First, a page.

Operator

And our next question is from the line of James Schneider with Goldman Sachs.

James Schneider - Goldman Sachs Group Inc., Research Division

I was wondering if you could give us a little more color on the prior question. I think we've seen Texas Instruments be quite aggressive in some of the lower end tablets and some of the lower end smartphones, I think you just alluded to that in your answer to the previous question. Can you talk about your plans for Tegra 2 versus Tegra 3? Do you intend to continue with Tegra 2 production at a lower price to kind of capture that low end of the market with Tegra 3 attacking in the high end? Or do you just continue to want to attack the superphone market with Tegra 3 only?

Jen-Hsun Huang

Let's see. There were a couple of tablets this year, if I look at overall the year, obviously, our tablet design wins are numerous and beyond count at the moment. There are many segments of the marketplace that we serve now, all the way from very high design content tablets in 10-inch to now increasingly many 7-inch tablets that are coming out to the marketplace. There were a couple of design wins that I wish we had this year that we didn't have. I already mentioned Motorola. We were surprised by the Amazon Fire. But frankly, we're not going to be surprised again. And so we're obviously very excited about Amazon and want to do our best to be a partner of theirs someday. And so I think those were the 2 main ones that I can really, really highlight. With respect to Tegra 2 versus Tegra 3, Tegra 2 will continue to ship into the marketplace. 3 new phones were introduced just this week -- or just this last quarter, and we're expecting to see those phones continue to ship. Tegra 3 is going to come into the marketplace in tablets ranging from 7-inch all the way to 10-inch. And the reason why Tegra 3 is such a both very high-performance as well as super affordable, it's because the battery life that was made possible by the technologies that are inside Tegra 3 that we talked about -- Rob talked about variable SMP as fifth core, which is essentially like an electric hybrid engine for Tegra 3. It consumes so little energy that the battery life could be much, much longer for Tegra 3 tablets. As a result, you could -- when battery life is long and the power is, and the processor is very energy-efficient, you can save enormous amount of cost around the system. There's a second great technology in the Tegra 3, it's called DIAdem, and it's the ability to per pixel, per frame, per scene to modulate the backlight so quickly that we over a long period of time, reduce the amount of backlight intensity and backlight energy by nearly half. We save as much power in the backlight without changing the visual fidelity at all to save, essentially, the entire power used by our chip. And so saving power, energy efficiency translates to reduced system bill of material. And as a result of the things, people are finding that they could take a Tegra 3 tablets both into very high segments because of its performance, as well as into very affordable devices, like 7-inch and such. And then, of course, Tegra 3 is going to revolutionize the smartphone market again by bringing quad core and a new level of capability this year. And it's going to be pretty exciting year for us on superphones.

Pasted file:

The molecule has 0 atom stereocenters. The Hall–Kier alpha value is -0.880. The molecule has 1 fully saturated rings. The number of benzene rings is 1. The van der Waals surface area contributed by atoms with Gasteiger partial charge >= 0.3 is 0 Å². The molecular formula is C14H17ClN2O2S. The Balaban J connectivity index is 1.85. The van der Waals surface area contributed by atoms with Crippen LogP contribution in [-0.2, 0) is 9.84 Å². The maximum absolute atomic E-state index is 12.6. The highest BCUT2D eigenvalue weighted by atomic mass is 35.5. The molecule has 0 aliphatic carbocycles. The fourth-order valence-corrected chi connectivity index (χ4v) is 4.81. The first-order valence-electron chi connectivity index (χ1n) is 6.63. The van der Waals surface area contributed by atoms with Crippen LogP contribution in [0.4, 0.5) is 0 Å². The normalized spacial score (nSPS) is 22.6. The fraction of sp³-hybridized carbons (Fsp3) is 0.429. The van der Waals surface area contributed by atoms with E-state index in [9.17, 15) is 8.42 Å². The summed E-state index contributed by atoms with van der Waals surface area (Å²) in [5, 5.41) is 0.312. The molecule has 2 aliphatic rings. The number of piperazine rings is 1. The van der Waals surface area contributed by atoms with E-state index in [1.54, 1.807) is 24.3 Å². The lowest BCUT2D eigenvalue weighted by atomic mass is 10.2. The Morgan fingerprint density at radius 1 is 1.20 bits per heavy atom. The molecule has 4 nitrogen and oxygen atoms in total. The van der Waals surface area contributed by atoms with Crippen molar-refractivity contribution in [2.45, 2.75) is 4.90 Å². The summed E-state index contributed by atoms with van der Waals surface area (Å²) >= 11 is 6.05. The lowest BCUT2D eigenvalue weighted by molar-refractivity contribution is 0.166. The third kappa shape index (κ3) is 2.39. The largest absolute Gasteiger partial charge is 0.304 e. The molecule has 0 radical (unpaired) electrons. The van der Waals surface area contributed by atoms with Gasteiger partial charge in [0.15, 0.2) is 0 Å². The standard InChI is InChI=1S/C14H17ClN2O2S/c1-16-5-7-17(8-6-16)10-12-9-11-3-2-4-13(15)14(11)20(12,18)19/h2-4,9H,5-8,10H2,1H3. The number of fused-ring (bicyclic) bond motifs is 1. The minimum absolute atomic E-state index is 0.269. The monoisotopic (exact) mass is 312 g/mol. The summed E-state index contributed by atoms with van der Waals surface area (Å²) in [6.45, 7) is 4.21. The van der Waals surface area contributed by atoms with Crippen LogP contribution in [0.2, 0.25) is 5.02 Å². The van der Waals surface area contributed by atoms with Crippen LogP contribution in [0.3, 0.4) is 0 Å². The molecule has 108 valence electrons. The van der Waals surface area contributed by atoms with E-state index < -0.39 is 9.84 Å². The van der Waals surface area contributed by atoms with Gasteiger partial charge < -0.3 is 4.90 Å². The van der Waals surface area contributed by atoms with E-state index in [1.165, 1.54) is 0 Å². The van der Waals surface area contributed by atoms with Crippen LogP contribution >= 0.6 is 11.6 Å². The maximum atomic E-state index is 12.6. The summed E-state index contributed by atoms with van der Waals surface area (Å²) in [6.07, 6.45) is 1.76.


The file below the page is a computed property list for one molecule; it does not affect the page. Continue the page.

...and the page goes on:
James Schneider - Goldman Sachs Group Inc., Research Division

That's helpful. And then as a follow-up, on the OpEx trajectory, you're guiding that up partly on the strategic new programs and partly, I assume, just on 28-nanometer new products and the sort of normal course of things on GPUs. Can you talk about how much is coming from each of those areas? And whether we should expect OpEx to continue to go up the similar rate in future quarters?

Jen-Hsun Huang

The vast majority of the increase is coming from the very significant increase in design wins that we have in several areas. We have more notebook design wins for the Ivy Bridge cyle than we ever had in notebooks. And this is likely the most successful notebook cycle we've ever experienced. And so we've got a lot of engineers dedicated to getting those notebooks into production. The reason for our success, I believe, is because our Kepler generation of GPU was designed for intense energy efficiency. And with energy efficiency, we were able to translate that to simultaneously higher performance, as well as longer battery life. And so that's the first part. The second thing is we have more smartphones in design as a result of Tegra 3. We have more tablets in design as a result of Tegra 3. And on top of that, we have Windows 8 tablets and devices that we're building all over the world. And so those, all of those design wins translate to quite a bit of customer engineering, customer-facing engineering, to build these exquisite devices. And then there's a portion of it that is related to 28-nanometer tape out of new processors that will go into production shortly.

Operator

And your next question is from Romit Shah with Nomura.

Romit J. Shah - Nomura Securities Co. Ltd., Research Division

Jen-Hsun, I was wondering if you could just elaborate on why you think you lost Motorola? Was it a function of price or something else?

Jen-Hsun Huang